In practical terms, however, a lot more education has to go into steering retail investors away from a “show me the money” mindset and toward being comfortable keeping assets invested for longer periods. That’s why Veronis believes a retail investor’s portfolio should tap out at a private equity allocation between 5% and 15%. 

Gallison added, “There will be years when it looks like [a private equity investment] is massively underperforming and there will be years when it looks like it’s outperforming massively … the key is keeping emotions in check.”

Comfort may come in the due diligence process retail investors are exposed to. Deep knowledge and understanding of how and why an investment is performing can provide solace for down-market jitters.

Ironically, the risk of holding an illiquid investment is outweighed by a lack of portfolio diversification for most investors. “Less access to private companies means retail investors are missing out on the opportunity for excess or uncorrelated returns,” the Blackstone report notes.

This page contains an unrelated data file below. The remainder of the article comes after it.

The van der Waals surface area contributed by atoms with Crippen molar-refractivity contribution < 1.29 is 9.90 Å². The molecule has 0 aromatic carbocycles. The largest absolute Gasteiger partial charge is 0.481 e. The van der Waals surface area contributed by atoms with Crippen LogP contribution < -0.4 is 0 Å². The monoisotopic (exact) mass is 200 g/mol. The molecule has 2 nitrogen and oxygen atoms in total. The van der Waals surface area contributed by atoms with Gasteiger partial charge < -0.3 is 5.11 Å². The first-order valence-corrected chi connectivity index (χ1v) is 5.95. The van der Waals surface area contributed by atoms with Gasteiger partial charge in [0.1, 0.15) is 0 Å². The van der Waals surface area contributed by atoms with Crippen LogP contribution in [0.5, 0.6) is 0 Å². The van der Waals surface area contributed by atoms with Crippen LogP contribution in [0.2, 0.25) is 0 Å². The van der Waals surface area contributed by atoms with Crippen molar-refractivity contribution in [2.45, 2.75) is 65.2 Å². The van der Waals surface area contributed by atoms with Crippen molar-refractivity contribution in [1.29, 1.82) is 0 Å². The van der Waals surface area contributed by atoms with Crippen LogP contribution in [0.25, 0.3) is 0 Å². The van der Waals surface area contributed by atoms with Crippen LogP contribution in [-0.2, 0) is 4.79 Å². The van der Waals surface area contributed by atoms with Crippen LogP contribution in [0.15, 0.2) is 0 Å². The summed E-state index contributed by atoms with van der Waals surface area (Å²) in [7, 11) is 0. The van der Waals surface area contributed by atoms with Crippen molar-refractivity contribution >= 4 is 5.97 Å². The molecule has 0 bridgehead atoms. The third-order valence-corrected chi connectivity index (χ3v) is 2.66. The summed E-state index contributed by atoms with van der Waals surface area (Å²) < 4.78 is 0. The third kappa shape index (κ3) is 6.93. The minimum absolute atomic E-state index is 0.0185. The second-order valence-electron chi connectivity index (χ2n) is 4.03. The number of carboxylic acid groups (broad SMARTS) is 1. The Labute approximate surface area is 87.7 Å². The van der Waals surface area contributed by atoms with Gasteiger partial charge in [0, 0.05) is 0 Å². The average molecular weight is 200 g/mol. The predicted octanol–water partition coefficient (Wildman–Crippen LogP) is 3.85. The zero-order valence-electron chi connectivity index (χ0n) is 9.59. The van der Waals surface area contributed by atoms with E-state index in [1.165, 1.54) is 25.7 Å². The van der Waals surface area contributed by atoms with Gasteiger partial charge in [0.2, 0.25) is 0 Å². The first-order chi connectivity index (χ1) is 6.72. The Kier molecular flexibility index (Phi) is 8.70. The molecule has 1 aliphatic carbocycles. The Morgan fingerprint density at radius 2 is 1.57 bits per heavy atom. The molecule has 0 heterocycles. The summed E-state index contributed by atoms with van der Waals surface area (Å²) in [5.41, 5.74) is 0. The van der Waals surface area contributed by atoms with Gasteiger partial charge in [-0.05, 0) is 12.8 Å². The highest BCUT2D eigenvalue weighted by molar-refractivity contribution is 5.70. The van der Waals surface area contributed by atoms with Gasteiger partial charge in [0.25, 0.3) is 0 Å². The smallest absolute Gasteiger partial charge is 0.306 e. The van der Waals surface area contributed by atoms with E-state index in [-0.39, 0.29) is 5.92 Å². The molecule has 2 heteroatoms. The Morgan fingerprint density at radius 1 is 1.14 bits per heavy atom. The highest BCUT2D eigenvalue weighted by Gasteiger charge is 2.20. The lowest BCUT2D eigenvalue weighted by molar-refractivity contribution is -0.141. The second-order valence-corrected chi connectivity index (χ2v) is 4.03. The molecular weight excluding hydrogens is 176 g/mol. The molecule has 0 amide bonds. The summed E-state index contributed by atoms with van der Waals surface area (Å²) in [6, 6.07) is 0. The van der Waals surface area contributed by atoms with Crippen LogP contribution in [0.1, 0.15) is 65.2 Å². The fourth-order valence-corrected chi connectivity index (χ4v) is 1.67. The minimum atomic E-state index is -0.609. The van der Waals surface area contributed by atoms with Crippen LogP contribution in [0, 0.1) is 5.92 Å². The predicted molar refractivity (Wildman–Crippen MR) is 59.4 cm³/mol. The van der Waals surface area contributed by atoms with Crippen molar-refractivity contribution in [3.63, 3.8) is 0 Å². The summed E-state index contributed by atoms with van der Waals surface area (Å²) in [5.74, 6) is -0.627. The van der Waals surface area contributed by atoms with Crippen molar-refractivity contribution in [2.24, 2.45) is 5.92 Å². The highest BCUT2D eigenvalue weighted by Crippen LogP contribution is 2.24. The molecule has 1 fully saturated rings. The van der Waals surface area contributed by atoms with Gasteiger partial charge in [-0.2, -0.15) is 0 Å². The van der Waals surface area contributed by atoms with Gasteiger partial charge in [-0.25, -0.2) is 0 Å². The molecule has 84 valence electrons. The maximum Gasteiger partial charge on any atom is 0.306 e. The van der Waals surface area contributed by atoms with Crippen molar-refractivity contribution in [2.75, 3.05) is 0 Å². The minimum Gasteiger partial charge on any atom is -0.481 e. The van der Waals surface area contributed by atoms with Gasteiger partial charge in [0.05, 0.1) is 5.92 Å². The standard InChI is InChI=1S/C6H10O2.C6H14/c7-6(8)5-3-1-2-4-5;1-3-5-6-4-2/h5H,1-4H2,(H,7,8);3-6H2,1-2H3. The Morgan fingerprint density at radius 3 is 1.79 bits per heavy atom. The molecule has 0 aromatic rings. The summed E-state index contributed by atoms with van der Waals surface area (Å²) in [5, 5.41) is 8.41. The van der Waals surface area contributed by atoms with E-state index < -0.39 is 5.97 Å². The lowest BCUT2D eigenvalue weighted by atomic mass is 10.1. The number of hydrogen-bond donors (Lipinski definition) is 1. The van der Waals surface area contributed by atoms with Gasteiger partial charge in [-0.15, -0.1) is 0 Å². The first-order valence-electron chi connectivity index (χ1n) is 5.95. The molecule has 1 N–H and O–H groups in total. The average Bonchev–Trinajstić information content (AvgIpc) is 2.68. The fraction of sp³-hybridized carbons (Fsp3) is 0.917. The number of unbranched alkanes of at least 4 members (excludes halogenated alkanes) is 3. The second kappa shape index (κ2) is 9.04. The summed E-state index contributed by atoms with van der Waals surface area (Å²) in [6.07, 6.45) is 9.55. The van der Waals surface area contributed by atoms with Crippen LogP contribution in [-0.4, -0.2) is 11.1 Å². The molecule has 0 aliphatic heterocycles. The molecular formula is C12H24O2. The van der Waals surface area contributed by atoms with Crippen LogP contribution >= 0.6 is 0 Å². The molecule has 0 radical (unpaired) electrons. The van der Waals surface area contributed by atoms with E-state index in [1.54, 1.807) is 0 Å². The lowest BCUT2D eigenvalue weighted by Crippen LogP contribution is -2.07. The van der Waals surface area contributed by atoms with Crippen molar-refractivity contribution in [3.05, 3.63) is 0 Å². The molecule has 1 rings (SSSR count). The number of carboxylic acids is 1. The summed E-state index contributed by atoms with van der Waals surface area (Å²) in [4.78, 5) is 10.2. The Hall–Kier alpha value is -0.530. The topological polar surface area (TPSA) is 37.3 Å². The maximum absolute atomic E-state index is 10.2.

“When retail investors participate in our markets, how broad a spectrum of investments do they have?” asks Jay Clayton, chairman of the SEC, in the same report. “I think that spectrum has been getting relatively smaller. Because we have fewer public companies, companies are waiting much longer in their life cycle to go public, which by definition means that retail investors have less access to the market as a whole. And I fear, less access to companies that are well-established, but still growing.”

One of the FSI panelists, Matt McPeak, a vice president at Owl Rock, an alternatives asset manager, said, “There has been incredible growth in the private markets over the last 15 years.” He said $300 billion flowed into the U.S. private equity market alone last year. Since fewer companies are going public and more public companies are going private, that leaves traditional public capital market retail investors out in the cold—until they warm to the concept of illiquidity and deeper due diligence with their investments.

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